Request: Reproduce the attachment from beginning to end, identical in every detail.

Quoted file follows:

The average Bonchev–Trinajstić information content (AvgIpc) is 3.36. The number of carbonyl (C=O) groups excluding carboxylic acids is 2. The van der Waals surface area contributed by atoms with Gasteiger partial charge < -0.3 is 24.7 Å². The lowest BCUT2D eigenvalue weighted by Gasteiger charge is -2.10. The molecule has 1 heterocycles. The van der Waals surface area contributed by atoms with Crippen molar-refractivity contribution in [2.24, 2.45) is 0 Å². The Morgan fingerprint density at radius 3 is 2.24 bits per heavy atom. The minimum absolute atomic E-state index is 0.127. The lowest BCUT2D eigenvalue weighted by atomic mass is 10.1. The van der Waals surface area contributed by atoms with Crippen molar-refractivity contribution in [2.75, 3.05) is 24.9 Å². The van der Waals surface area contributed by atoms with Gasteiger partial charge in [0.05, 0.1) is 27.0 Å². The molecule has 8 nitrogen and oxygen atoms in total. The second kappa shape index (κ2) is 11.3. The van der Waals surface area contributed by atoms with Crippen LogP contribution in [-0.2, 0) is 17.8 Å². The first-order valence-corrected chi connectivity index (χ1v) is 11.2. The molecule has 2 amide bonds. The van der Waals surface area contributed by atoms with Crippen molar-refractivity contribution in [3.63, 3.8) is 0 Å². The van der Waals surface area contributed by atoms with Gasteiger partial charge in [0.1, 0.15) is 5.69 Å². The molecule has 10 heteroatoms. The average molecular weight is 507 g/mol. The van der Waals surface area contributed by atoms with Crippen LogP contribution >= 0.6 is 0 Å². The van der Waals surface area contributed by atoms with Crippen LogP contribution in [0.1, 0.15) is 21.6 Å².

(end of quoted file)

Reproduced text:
The average Bonchev–Trinajstić information content (AvgIpc) is 3.36. The number of carbonyl (C=O) groups excluding carboxylic acids is 2. The van der Waals surface area contributed by atoms with Gasteiger partial charge < -0.3 is 24.7 Å². The lowest BCUT2D eigenvalue weighted by Gasteiger charge is -2.10. The molecule has 1 heterocycles. The van der Waals surface area contributed by atoms with Crippen molar-refractivity contribution in [2.24, 2.45) is 0 Å². The Morgan fingerprint density at radius 3 is 2.24 bits per heavy atom. The minimum absolute atomic E-state index is 0.127. The lowest BCUT2D eigenvalue weighted by atomic mass is 10.1. The van der Waals surface area contributed by atoms with Crippen molar-refractivity contribution in [2.75, 3.05) is 24.9 Å². The van der Waals surface area contributed by atoms with Gasteiger partial charge in [0.05, 0.1) is 27.0 Å². The molecule has 8 nitrogen and oxygen atoms in total. The second kappa shape index (κ2) is 11.3. The van der Waals surface area contributed by atoms with Crippen LogP contribution in [-0.2, 0) is 17.8 Å². The first-order valence-corrected chi connectivity index (χ1v) is 11.2. The molecule has 2 amide bonds. The van der Waals surface area contributed by atoms with Crippen molar-refractivity contribution in [3.63, 3.8) is 0 Å². The van der Waals surface area contributed by atoms with Gasteiger partial charge in [0.1, 0.15) is 5.69 Å². The molecule has 10 heteroatoms. The average molecular weight is 507 g/mol. The van der Waals surface area contributed by atoms with Crippen LogP contribution >= 0.6 is 0 Å². The van der Waals surface area contributed by atoms with Crippen LogP contribution in [0.1, 0.15) is 21.6 Å².